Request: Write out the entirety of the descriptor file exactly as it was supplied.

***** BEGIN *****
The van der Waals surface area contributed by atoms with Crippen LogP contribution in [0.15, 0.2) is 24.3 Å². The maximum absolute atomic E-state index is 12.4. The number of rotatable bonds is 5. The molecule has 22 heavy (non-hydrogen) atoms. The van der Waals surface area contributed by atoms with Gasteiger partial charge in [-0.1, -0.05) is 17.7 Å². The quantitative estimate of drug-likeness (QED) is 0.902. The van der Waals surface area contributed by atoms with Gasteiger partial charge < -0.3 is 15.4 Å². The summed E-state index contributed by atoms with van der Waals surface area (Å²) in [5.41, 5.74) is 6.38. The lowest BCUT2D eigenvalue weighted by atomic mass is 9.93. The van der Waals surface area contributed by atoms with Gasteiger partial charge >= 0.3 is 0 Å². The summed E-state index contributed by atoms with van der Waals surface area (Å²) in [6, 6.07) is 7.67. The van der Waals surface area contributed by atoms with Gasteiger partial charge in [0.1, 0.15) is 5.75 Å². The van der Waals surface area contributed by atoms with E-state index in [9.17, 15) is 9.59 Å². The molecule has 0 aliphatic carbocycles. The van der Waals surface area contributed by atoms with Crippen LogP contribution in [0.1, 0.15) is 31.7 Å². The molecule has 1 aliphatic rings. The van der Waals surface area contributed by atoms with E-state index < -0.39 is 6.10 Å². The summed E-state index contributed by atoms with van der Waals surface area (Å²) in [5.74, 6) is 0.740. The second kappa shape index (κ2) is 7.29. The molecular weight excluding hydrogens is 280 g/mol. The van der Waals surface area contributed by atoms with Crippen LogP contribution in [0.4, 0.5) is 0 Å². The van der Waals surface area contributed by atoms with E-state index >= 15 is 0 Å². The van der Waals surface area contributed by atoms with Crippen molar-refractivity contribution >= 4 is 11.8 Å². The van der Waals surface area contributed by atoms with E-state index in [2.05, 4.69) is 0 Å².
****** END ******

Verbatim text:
The van der Waals surface area contributed by atoms with Crippen LogP contribution in [0.15, 0.2) is 24.3 Å². The maximum absolute atomic E-state index is 12.4. The number of rotatable bonds is 5. The molecule has 22 heavy (non-hydrogen) atoms. The van der Waals surface area contributed by atoms with Gasteiger partial charge in [-0.1, -0.05) is 17.7 Å². The quantitative estimate of drug-likeness (QED) is 0.902. The van der Waals surface area contributed by atoms with Gasteiger partial charge < -0.3 is 15.4 Å². The summed E-state index contributed by atoms with van der Waals surface area (Å²) in [5.41, 5.74) is 6.38. The lowest BCUT2D eigenvalue weighted by atomic mass is 9.93. The van der Waals surface area contributed by atoms with Gasteiger partial charge >= 0.3 is 0 Å². The summed E-state index contributed by atoms with van der Waals surface area (Å²) in [6, 6.07) is 7.67. The van der Waals surface area contributed by atoms with Gasteiger partial charge in [0.1, 0.15) is 5.75 Å². The van der Waals surface area contributed by atoms with E-state index in [9.17, 15) is 9.59 Å². The molecule has 0 aliphatic carbocycles. The van der Waals surface area contributed by atoms with Crippen LogP contribution in [0.1, 0.15) is 31.7 Å². The molecule has 1 aliphatic rings. The van der Waals surface area contributed by atoms with E-state index < -0.39 is 6.10 Å². The summed E-state index contributed by atoms with van der Waals surface area (Å²) in [5.74, 6) is 0.740. The second kappa shape index (κ2) is 7.29. The molecular weight excluding hydrogens is 280 g/mol. The van der Waals surface area contributed by atoms with Crippen LogP contribution in [0.4, 0.5) is 0 Å². The van der Waals surface area contributed by atoms with E-state index >= 15 is 0 Å². The van der Waals surface area contributed by atoms with Crippen molar-refractivity contribution >= 4 is 11.8 Å². The van der Waals surface area contributed by atoms with E-state index in [2.05, 4.69) is 0 Å².